It’s the sitting-in-a-corner thing, I tell you. It must be. Somehow, seeing those who willingly sits by themselves in a corner, people automatically relates it to things like lone wolf, social outcast, or anti-social. Sometimes, it’s so far from the truth, and we’re all a bunch of blind idiots.
I’ve met people -a lot more of them than you’d think- who always had that kind of mindset. There’s, generally speaking, two types of them. They either like being in the middle of the crowd, or like being on the sidelines. Who likes sitting in a corner, all by themselves? No one, they would say. Well that’s not true.
Look at the bigger picture, and know that they aren’t alone.
Being included doesn’t mean that it couldn’t be from afar. That’s why when people gather to whisper about those who willingly sits in corners, I like to walk right up to those so called lone wolves and start a conversation, simply to make a statement. They’re always fun to talk to too, and they have a wide range of topics to choose from. At least, the ones I know.
For me, being willingly further apart doesn’t mean I don’t want to join you, it means I’m inviting you to join me.
As I’ve said, they can talk about anything and everything, and their comfort zones range further than most, so it’s surprisingly easy to get along with them. It’s because they talk to everyone. Let me explain:
Social stigmas are evident everywhere, and you’d fall under the label of a stereotype sooner or later. It’s simply human nature to ‘label’ people, that’s all. These lone rangers, some of them choose to be what they are, stepped willingly under those labels, because under those labels, they leave a door open.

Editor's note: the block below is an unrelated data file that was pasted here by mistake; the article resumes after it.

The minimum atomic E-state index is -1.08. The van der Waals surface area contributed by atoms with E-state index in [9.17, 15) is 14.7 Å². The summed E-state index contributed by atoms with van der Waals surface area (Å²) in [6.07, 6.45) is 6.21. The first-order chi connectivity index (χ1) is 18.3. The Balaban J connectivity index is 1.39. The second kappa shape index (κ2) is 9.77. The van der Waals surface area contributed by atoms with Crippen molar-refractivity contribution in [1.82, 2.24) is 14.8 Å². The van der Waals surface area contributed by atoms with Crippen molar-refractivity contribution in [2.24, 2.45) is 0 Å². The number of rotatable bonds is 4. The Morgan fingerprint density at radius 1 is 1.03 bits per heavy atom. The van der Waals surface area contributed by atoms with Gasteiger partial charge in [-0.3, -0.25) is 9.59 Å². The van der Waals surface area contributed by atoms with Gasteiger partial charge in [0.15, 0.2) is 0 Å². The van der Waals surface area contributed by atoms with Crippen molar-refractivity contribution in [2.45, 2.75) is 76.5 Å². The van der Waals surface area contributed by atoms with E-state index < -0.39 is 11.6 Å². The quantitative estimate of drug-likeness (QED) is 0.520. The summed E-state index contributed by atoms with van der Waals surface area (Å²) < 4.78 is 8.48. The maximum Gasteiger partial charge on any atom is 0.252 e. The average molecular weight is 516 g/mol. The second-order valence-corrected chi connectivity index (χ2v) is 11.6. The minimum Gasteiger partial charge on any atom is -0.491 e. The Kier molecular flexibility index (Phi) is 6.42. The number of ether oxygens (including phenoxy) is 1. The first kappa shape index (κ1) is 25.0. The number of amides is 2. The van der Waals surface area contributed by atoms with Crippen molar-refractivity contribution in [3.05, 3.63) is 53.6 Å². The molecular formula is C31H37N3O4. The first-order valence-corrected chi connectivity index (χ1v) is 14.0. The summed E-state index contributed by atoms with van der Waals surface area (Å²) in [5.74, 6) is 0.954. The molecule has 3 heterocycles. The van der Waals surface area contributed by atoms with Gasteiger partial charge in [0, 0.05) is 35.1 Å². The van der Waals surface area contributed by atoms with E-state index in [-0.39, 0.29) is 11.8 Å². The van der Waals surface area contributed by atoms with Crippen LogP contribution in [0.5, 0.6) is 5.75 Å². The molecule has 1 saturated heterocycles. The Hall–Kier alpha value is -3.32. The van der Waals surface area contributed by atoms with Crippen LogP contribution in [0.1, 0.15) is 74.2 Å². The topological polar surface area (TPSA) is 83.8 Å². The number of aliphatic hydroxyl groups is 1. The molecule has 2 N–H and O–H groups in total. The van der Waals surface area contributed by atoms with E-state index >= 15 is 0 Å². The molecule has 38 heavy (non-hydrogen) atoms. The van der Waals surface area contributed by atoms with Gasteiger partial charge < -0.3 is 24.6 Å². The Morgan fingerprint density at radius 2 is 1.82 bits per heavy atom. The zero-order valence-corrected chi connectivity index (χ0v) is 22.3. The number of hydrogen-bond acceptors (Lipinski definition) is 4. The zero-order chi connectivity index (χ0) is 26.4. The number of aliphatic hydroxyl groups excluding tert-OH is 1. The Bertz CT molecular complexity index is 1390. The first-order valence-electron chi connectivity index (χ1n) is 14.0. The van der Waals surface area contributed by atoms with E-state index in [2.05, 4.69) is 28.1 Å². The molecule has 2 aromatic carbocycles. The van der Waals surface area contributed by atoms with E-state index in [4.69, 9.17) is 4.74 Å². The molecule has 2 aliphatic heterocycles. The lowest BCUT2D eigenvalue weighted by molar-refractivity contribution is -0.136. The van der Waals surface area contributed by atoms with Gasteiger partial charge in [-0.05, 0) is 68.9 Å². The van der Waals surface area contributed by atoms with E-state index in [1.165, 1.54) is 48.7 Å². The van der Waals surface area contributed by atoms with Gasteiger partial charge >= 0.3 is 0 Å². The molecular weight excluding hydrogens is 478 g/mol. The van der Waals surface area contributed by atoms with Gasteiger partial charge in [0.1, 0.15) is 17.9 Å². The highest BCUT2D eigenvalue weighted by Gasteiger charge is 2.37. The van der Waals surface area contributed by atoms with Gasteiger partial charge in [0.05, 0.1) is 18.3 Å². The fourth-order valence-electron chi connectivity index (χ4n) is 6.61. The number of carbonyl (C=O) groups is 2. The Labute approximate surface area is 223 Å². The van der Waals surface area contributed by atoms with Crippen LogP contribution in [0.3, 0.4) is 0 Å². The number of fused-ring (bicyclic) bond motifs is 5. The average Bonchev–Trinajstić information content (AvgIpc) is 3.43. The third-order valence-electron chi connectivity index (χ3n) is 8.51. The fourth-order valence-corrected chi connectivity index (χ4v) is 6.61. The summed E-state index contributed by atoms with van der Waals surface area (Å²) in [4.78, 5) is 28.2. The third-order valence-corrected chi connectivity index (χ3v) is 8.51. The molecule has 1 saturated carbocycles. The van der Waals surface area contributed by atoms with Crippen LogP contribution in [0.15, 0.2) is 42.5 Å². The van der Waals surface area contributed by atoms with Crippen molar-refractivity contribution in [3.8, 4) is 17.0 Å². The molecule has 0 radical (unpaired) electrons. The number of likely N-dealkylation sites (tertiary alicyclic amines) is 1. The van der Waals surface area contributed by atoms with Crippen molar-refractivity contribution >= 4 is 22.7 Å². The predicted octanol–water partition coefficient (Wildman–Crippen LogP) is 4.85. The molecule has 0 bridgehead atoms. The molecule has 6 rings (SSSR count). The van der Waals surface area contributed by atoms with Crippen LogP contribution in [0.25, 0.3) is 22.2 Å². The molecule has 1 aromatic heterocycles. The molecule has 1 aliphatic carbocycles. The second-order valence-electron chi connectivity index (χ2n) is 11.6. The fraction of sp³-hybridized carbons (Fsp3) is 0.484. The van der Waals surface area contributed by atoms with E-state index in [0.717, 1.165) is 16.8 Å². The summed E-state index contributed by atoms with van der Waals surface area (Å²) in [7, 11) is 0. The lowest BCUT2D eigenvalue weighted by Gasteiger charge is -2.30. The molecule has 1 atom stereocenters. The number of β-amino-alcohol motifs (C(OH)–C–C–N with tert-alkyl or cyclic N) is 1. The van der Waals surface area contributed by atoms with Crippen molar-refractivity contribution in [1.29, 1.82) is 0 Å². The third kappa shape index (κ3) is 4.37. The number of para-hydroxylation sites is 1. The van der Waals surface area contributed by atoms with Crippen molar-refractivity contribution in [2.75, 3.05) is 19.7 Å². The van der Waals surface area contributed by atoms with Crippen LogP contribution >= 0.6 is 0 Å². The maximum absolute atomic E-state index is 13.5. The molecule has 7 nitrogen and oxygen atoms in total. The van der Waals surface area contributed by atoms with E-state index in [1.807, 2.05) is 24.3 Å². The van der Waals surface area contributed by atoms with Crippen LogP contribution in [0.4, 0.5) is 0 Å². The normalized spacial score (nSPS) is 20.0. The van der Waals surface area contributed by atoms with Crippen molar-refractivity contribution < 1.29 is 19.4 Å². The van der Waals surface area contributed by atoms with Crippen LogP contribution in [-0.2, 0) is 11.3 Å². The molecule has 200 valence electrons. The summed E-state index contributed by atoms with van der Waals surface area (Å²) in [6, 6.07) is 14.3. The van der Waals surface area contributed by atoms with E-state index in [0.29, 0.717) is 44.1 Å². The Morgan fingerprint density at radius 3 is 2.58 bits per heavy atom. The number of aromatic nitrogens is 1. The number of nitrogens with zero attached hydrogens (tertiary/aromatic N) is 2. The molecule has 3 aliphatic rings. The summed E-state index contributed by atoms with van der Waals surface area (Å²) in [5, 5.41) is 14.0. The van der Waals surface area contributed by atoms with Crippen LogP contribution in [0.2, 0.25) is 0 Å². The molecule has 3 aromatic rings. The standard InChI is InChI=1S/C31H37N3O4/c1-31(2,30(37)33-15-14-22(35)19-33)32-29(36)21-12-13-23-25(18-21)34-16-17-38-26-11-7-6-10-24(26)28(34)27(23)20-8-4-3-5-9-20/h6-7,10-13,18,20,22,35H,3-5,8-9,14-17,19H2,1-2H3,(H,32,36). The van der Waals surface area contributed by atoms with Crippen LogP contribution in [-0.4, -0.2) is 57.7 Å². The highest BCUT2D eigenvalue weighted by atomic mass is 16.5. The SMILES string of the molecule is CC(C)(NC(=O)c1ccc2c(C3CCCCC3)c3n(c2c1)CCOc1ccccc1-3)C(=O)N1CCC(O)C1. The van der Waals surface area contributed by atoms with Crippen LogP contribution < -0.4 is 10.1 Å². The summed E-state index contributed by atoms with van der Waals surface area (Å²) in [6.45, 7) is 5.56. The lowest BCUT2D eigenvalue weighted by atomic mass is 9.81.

People tend to stick with their own social circles, and they rarely step out of them. What about those that don’t have one then? It’s them, those that stand back willingly.
I used to imagine social circles as, well, circles. Specific people that surrounds you, circling you, forming a wall around you that separates and cuts you off from the outside world. Even if you somehow find a way to squeeze out from them, you’ll find yourself facing walls of other circles. The only ones totally open to you are the ones without those walls of social circles around them. That’s why I said that they’re inviting you.
They don’t have walls around them. They’re an open door that welcomes you anytime. Sure, maybe you’ll go away in the end because of the lack of walls, but for a little while, you can talk about anything at all, you can relax, you can be yourself. That’s what I like best about those people. They listen, because there’s only them and you. They don’t really judge, because there’s no need to, no one to judge for. And the best, you know you’re able to leave anytime, and there’ll be nothing that can stop you, and they won’t mind.
I like them, you know. They’re like a resting stop for anyone who wants to stop by and just have a little laugh (and a rant-it’s what I do). They’re a somewhat weird (in a good way) and much needed bunch of opened doors, these sitting-in-a-corner people.